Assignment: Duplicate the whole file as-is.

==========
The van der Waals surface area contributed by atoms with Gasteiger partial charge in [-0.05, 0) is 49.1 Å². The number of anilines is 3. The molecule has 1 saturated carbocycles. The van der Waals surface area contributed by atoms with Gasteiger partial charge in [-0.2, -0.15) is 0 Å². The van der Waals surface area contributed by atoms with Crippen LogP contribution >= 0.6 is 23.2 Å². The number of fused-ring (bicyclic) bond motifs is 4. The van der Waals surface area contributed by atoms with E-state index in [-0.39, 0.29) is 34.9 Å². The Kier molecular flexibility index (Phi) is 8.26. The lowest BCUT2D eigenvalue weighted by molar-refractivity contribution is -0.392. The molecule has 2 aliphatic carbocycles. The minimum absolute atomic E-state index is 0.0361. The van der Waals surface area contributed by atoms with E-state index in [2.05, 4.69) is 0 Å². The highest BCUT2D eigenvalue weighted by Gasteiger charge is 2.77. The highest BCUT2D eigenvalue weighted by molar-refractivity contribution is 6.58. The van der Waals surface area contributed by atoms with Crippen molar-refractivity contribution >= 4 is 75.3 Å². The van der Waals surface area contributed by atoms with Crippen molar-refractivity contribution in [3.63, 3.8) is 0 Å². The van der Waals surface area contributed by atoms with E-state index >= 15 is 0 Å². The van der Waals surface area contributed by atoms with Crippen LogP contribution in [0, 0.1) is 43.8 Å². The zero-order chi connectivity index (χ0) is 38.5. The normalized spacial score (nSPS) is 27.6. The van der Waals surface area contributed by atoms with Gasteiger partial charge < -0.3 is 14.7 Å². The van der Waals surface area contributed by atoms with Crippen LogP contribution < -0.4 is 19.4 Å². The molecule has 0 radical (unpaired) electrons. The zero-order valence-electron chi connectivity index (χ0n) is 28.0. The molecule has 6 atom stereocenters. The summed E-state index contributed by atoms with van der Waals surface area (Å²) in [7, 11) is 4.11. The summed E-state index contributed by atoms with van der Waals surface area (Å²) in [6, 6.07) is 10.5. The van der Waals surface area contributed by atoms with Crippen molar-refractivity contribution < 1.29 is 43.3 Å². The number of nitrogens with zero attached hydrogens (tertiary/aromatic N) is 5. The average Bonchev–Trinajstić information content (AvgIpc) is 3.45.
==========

The van der Waals surface area contributed by atoms with Gasteiger partial charge in [-0.05, 0) is 49.1 Å². The number of anilines is 3. The molecule has 1 saturated carbocycles. The van der Waals surface area contributed by atoms with Gasteiger partial charge in [-0.2, -0.15) is 0 Å². The van der Waals surface area contributed by atoms with Crippen LogP contribution >= 0.6 is 23.2 Å². The number of fused-ring (bicyclic) bond motifs is 4. The van der Waals surface area contributed by atoms with E-state index in [-0.39, 0.29) is 34.9 Å². The Kier molecular flexibility index (Phi) is 8.26. The lowest BCUT2D eigenvalue weighted by molar-refractivity contribution is -0.392. The molecule has 2 aliphatic carbocycles. The minimum absolute atomic E-state index is 0.0361. The van der Waals surface area contributed by atoms with E-state index in [2.05, 4.69) is 0 Å². The highest BCUT2D eigenvalue weighted by Gasteiger charge is 2.77. The highest BCUT2D eigenvalue weighted by molar-refractivity contribution is 6.58. The van der Waals surface area contributed by atoms with Crippen molar-refractivity contribution >= 4 is 75.3 Å². The van der Waals surface area contributed by atoms with Crippen molar-refractivity contribution in [3.63, 3.8) is 0 Å². The van der Waals surface area contributed by atoms with E-state index >= 15 is 0 Å². The van der Waals surface area contributed by atoms with Crippen LogP contribution in [0, 0.1) is 43.8 Å². The zero-order chi connectivity index (χ0) is 38.5. The normalized spacial score (nSPS) is 27.6. The van der Waals surface area contributed by atoms with Gasteiger partial charge < -0.3 is 14.7 Å². The van der Waals surface area contributed by atoms with Crippen LogP contribution < -0.4 is 19.4 Å². The molecule has 0 radical (unpaired) electrons. The zero-order valence-electron chi connectivity index (χ0n) is 28.0. The molecule has 6 atom stereocenters. The summed E-state index contributed by atoms with van der Waals surface area (Å²) in [7, 11) is 4.11. The summed E-state index contributed by atoms with van der Waals surface area (Å²) in [6, 6.07) is 10.5. The van der Waals surface area contributed by atoms with Crippen molar-refractivity contribution < 1.29 is 43.3 Å². The number of nitrogens with zero attached hydrogens (tertiary/aromatic N) is 5. The average Bonchev–Trinajstić information content (AvgIpc) is 3.45.